Earlier today, the U.S. Senate unanimously passed the Modernizing Recreational Fisheries Management Act (S. 1520), also known as the Modern Fish Act. This broadly supported, bipartisan legislation marks an historic first step towards recognizing the importance of more than 9 million saltwater anglers in the Magnuson-Stevens Act (MSA), our nation’s primary federal fisheries law.
“We sincerely appreciate Senators Wicker and Nelson, as well as the large bipartisan group of Congressional Sportsmen’s Caucus Members who cosponsored the Modern Fish Act, for their leadership on behalf of America’s anglers,” said Chris Horton, Fisheries Program Director for the Congressional Sportsmen’s Foundation. “The bill includes some important provisions that begin to provide parity for recreational anglers, including allowing for recreational fisheries to be managed using more proven, effective methods for recreational fisheries, requiring a review of how to improve allocation decisions and providing for better recreational data collection.”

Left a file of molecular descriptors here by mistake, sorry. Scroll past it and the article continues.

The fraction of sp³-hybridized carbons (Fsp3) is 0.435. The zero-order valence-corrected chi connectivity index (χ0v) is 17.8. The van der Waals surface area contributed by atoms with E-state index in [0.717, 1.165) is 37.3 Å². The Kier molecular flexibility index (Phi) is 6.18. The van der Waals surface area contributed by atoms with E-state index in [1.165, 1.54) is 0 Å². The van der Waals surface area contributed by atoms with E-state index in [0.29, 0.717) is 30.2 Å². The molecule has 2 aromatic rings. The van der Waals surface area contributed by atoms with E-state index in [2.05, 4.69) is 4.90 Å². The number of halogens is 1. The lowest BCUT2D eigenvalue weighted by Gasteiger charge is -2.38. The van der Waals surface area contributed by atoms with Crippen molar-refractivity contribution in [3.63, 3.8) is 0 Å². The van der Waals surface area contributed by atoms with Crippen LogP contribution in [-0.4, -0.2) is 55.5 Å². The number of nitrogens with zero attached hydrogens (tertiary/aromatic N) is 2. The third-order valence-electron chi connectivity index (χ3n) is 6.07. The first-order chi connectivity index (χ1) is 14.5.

The Magnuson-Stevens Act is largely written from a commercial fishing perspective and often presents challenges for efficiently managing many recreational fisheries. The Modern Fish Act will amend the Magnuson-Steven’s Act to begin to provide federal fisheries managers with the necessary tools to address many of these challenges. “CSF has expended much time and effort, along with our partners in the sportfishing community, to finally realize much needed change for recreational anglers,” said Horton. “As an avid saltwater angler, I personally thank the Senate for taking this first step, and ask that the House quickly pass the Modern Fish Act and send it to the President’s Desk.”
Studies conducted at both the state and federal level have found that the number of hunters and trappers have been on a generally declining trend over the past several decades. To increase recruitment, retention, and reactivation (R3) of hunters and trappers, which initiative do you think would have the greatest impact?